The “English” Plant of Malta…..

6771950425_710fe50395_b pixlr signedThe “English” Plant of Malta…..

There is only one Mediterranean.  Or is there?  In fact there are a number of other areas on the planet where a Mediterranean type climate prevails.  Think of the Cape area in South Africa, California in the USA, Chile in Latin America and Queensland in Australia: all regions famous for their wines.  New World competitors for viticulture which owes its origins in the Mediterranean.

Now take yourself back to the mid nineteenth century, the 1800s that is.  Malta has been a British colony for around five decades and the British have also established themselves in southern Africa in their Cape Colony, the capital of which is Cape Town which they have wrested from its original Dutch founders.  The Cape Colony with its unique and diverse flora and fauna, which although different from that prevailing in this part of the world is perfectly suited due to the similarity of climate.

Enter an English Lady whose name history does not record.  She obtains a sample of a small, nondescript flowering species from the Cape appropriately called the Cape Sorrel, scientific name Oxalis pes caprae and passes it on to the Botanical Garden in Floriana, Malta.  The new plant likes its new home: everything from the soil to the humidity to the temperature and the sunlight is so close to what it is used to!300314510_d35806cfb4_b pixlr signedIt actually likes it so much that it manages to escape from the confines of the Botanic Garden and within a few years takes over the Maltese countryside.  To the extent that in many areas it becomes the dominant species, which it continues to be to this very day.  The plant’s stem is a very rich source of oxalic acid, and eventually becomes the source of a new habit amongst young and old alike for chewing for the strong sour experience!  The Maltese call it by two names: the romantic Haxixa Ngliza or English Plant and the more practical Qarsu from the word qares which means sour.3177729596_c2fa0b9cc8_b pixlr signedThe years pass and the “English” Plant’s conquest of Malta is complete.  However it is obviously not content with its achievement.  Malta is far too small for its ambitions!  The plant takes advantage of the extensive exports of world-class Maltese citrus rootstock to all parts of the Mediterranean and its bulbs spread with the soil accompanying the rootstock.  In a matter of years it conquers the entire Mediterranean basin and slowly creeps to colonise areas as far north as southern England.  So it may be claimed that all the “English” Plants or Cape Sorrels in Europe and the Mediterranean today are descended from the original plants introduced to Malta by the English Lady and which eventually escaped from confinement to colonise an entire continent.5306475581_b491ffce79_b pixlr signedOne other curiosity.  The original Cape Sorrel species in South Africa consists of both male and female flowers which are assisted in their sexual reproduction by bees and other insects to produce seeds for propagation.  The ones brought to Malta were all of the same single sex, which means that propagation was only possible through the production of bulbs through asexual reproduction.  To this day, all the Cape Sorrels in Europe and North Africa pertain to the single gender originally imported into Malta and only propagate through bulbs rather than seeds!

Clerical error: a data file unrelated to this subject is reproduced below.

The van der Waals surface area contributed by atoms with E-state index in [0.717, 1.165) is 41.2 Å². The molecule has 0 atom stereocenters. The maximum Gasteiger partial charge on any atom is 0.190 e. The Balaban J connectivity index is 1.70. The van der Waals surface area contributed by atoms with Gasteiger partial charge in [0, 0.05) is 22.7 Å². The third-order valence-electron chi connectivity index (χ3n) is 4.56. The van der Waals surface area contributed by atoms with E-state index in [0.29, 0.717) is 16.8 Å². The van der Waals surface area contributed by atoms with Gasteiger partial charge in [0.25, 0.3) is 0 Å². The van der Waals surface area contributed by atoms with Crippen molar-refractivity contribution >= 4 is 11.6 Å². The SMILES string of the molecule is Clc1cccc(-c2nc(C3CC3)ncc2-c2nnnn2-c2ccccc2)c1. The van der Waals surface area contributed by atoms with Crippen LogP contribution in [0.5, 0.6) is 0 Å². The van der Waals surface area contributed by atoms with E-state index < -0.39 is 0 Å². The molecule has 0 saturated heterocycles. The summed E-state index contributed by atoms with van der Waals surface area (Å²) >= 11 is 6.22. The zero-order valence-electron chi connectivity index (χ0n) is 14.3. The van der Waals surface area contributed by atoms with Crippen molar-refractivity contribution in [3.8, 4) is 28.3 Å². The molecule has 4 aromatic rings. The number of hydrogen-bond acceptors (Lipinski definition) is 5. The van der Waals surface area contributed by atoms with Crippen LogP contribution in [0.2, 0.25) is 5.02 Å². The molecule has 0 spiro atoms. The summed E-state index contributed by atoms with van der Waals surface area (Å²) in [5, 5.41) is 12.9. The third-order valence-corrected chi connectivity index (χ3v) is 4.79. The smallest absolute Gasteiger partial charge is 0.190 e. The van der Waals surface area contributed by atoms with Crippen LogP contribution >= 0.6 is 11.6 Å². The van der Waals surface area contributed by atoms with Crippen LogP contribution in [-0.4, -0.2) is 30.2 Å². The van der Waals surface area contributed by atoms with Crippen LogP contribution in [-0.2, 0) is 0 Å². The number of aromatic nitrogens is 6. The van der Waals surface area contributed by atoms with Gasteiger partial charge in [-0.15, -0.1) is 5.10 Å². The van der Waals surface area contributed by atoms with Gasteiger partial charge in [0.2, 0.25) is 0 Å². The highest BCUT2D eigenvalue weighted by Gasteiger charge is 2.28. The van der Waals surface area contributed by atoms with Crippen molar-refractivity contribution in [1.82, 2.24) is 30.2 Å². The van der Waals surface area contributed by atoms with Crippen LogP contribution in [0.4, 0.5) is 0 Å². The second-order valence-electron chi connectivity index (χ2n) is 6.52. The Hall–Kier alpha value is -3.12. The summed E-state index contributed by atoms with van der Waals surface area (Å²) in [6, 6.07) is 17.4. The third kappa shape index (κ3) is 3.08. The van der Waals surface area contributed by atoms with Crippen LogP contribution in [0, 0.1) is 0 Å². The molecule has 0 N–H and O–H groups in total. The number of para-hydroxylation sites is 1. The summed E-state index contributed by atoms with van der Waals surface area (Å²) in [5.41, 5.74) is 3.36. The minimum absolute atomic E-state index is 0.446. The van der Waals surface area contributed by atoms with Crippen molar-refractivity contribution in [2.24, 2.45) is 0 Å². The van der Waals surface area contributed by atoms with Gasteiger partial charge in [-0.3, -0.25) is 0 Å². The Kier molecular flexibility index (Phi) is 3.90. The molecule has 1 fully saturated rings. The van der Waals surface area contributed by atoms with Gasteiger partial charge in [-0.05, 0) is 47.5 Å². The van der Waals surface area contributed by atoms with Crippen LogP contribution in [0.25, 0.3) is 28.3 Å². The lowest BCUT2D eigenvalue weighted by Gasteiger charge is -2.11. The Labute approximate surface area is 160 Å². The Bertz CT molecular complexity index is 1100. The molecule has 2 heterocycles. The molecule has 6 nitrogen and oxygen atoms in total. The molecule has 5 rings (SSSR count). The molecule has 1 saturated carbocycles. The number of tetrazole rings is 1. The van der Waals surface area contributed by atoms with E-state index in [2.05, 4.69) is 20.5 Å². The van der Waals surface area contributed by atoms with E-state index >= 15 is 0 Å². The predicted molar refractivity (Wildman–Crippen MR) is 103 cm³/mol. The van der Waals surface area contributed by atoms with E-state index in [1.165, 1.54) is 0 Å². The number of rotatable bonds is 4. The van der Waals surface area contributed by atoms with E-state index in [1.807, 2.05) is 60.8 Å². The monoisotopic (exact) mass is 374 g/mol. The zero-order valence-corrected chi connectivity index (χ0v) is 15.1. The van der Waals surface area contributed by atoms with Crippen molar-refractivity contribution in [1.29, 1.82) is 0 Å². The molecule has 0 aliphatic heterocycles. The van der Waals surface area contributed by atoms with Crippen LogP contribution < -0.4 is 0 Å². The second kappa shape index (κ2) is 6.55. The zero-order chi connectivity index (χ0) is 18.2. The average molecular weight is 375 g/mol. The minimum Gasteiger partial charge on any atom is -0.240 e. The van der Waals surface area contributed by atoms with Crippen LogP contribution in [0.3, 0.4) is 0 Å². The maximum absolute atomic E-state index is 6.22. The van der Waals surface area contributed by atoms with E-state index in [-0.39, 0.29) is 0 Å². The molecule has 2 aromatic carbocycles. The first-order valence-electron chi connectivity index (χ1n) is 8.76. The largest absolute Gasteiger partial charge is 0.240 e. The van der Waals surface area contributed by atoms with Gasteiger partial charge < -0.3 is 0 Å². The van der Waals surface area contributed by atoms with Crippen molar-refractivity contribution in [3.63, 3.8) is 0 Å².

Easy to ignore, reasonable to take for granted.  But do stop and take a look at the golden fields which this flower produces in January and February and marvel about how a few plants brought over for their curiosity value from the other side of the planet not only survived but spread from Malta to become such a familiar feature of the Mediterranean landscape as we know it today.


4 thoughts on “The “English” Plant of Malta…..

  1. Thank you fr this Leslie. My father, a keen amateur gardener told us that Haxixa Ngliza came from South Africa and now you’ve filled in more details.

  2. Thank you for this article on the Cape Sorrel. I have not been to Malta when they are in bloom, but the photos are beautiful and shows another side of the Maltese Landscape.

  3. I encountered “L-Ingliża” in, Alcobendas,Madrid, Central Spain, besides seeing it also in Costa del Morte, Galicia, and Riba de Sella, both on the Atlantic Coast of Spain.*

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